Talk to Me: Old Friends and New Friends at Happy Ending
Monday, January 10, 2011
Two is a famously bad age for toddlers, but it seems to be a prime number for a reading series marking a rite of passage—in this case, the celebration this past Wednesday of the Happy Ending Music and Reading Series’ two-year anniversary at Joe’s Pub.
Host and curator Amanda Stern called the evening “Old Friends/New Friends” and invited as readers Nelly Reifler and A.M. Homes—her first two guests when she started the series at a Chinatown bar seven years ago. Both women read stories that might be called modern fables. Reifler’s “Formica Dinette” was written for the Web site Underwater New York, which collects writing and art inspired by the waterways around New York City (take that, James Cameron). In this darkly comic piece (the actual dinette is somewhere in the East River) the Formica company somehow joins with a survivalist family gearing up for the final battle, and kitchen redesign is linked to the rehabilitation of a possessed parent.
A.M. Homes’ untitled piece, written for her friend, the English painter Rachel Whiteread, shares some characteristics with its protagonist, a shapeshifter who treats sick buildings. It is a protean, lyrical work in which the woman moves through her day adapting her body to each circumstance she encounters. And she’s given to randomly sprouting feathers, which I take to be a metaphor for writing itself—the sharp feathery thing that makes its way to the surface and lets the possessor take wing.
The Pulitzer Prize-winning novelist Michael Cunningham, who represented “New Friends” on the program, and whose work is often as lyrical and complex as a Beethoven sonata, seemed to be channeling Norman Mailer, who he later cited, in a passage from his new novel “By Nightfall.” In a glimpse of the early courtship of the married couple whose story the novel tells, Pete Harris is dazzled by the opulent gentility of his girlfriend Rebecca’s Virginia home, and is equally titillated by tales of the sexual adventures of her sister. (Click on the link above to hear selections from the evening’s readings.)
Happy Ending’s trademark (other than good literature read in good company) is host Stern’s insistence that her authors take a risk on stage. This trio met the challenge inventively. Reifler translated randomly selected passages of T.S. Eliot’s “The Wasteland” into an imaginary language, Idiga. A.M. Homes courted four volunteers from the audience using “speed dating” techniques from various Internet sites. (Hint, ask outrageous questions designed to reveal your candidate’s personality: “Do you think of chocolate as part of the food triangle?”; “Do you have a flat side?”; If you were a stalker, would you be a good one?”).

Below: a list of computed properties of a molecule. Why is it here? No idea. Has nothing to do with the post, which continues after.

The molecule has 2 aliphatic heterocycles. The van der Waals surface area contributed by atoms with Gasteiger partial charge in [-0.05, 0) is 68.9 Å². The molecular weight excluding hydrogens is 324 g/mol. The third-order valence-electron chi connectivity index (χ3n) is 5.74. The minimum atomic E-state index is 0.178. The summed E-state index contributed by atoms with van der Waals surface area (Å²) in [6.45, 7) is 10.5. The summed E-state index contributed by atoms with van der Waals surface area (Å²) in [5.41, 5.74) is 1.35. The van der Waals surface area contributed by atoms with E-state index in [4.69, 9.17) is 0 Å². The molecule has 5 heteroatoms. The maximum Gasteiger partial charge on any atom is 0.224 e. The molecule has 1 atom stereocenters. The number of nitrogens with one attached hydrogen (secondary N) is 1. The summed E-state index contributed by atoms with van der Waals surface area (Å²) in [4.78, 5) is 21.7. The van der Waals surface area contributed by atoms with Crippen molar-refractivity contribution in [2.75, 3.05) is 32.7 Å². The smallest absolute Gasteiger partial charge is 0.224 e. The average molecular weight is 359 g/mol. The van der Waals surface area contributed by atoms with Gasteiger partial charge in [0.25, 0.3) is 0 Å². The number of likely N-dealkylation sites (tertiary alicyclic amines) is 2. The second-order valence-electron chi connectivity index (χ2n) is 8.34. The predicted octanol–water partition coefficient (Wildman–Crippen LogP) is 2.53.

Cunningham, whose novel “The Hours” drew on the life of Virginia Woolf, offered a five-minute (all right, eight minute) history of the novel, concluding that rumors of its death have been greatly exaggerated, and quoting Mailer, who once told a panel audience, with characteristic brio, that “The novel will be at your funeral.” Listen to Cunningham’s own version of “Cliff’s Notes” here:
The musical guests for the evening were Thomas Bartlett and Sam Amidon, who offered up an eclectic mix of folk tunes, original songs, and pop standards, distinguished by fragile vocals that almost seemed to morph into the accompanying instruments. Hear their first set here:
"Mother may be disoriented mentally and spatially. This is just one more reason we suggest timing Mother’s emergence with the kitchen re-do."—Nelly Reifler, “Formica Dinette”.
"She’s a navigator, a mover, a shifter. She’s flown as a gull over the ocean, she’s dived deep as a whale, she spent an afternoon as a jellyfish, floating, as an evergreen with the breeze tickling her skin…She’s in constant motion, trying to figure out what comes next."—Reader A.M. Homes
"If you were young Pete Harris, you felt the modesty of it eroding you, depopulating you. All those little satisfactions, and no big dangerous ones."—Michael Cunningham, “By Nightfall.”
"The novel is born as a sort of lower form of entertainment, not unlike 'Real Housewives of Beverly Hills.'”—Michael Cunningham’s history of the novel in five minutes.